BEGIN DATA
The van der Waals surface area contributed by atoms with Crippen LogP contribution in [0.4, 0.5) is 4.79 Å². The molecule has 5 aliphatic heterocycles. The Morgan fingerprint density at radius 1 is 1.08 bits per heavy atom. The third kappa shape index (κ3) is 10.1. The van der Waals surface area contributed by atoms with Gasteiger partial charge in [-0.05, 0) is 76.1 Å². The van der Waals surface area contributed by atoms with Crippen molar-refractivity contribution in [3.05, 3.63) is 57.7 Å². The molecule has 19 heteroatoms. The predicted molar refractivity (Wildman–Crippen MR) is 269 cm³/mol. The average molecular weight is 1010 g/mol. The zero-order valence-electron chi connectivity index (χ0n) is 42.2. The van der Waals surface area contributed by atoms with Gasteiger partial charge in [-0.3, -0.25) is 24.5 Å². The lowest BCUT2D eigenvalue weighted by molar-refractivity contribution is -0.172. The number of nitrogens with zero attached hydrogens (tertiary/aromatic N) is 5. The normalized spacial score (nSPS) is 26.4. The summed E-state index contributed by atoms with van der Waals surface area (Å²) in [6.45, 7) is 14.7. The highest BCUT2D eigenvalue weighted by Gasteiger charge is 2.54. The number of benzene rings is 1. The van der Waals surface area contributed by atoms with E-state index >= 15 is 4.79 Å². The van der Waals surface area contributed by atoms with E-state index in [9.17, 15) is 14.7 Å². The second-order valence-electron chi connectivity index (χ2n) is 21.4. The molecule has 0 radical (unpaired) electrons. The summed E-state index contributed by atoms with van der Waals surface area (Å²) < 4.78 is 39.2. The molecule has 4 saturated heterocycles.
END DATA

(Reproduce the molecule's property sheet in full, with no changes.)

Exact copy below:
The van der Waals surface area contributed by atoms with Crippen LogP contribution in [0.4, 0.5) is 4.79 Å². The molecule has 5 aliphatic heterocycles. The Morgan fingerprint density at radius 1 is 1.08 bits per heavy atom. The third kappa shape index (κ3) is 10.1. The van der Waals surface area contributed by atoms with Gasteiger partial charge in [-0.05, 0) is 76.1 Å². The van der Waals surface area contributed by atoms with Crippen molar-refractivity contribution in [3.05, 3.63) is 57.7 Å². The molecule has 19 heteroatoms. The predicted molar refractivity (Wildman–Crippen MR) is 269 cm³/mol. The average molecular weight is 1010 g/mol. The zero-order valence-electron chi connectivity index (χ0n) is 42.2. The van der Waals surface area contributed by atoms with Gasteiger partial charge in [-0.3, -0.25) is 24.5 Å². The lowest BCUT2D eigenvalue weighted by molar-refractivity contribution is -0.172. The number of nitrogens with zero attached hydrogens (tertiary/aromatic N) is 5. The normalized spacial score (nSPS) is 26.4. The summed E-state index contributed by atoms with van der Waals surface area (Å²) in [6.45, 7) is 14.7. The highest BCUT2D eigenvalue weighted by Gasteiger charge is 2.54. The number of benzene rings is 1. The van der Waals surface area contributed by atoms with E-state index >= 15 is 4.79 Å². The van der Waals surface area contributed by atoms with E-state index in [9.17, 15) is 14.7 Å². The second-order valence-electron chi connectivity index (χ2n) is 21.4. The molecule has 0 radical (unpaired) electrons. The summed E-state index contributed by atoms with van der Waals surface area (Å²) < 4.78 is 39.2. The molecule has 4 saturated heterocycles.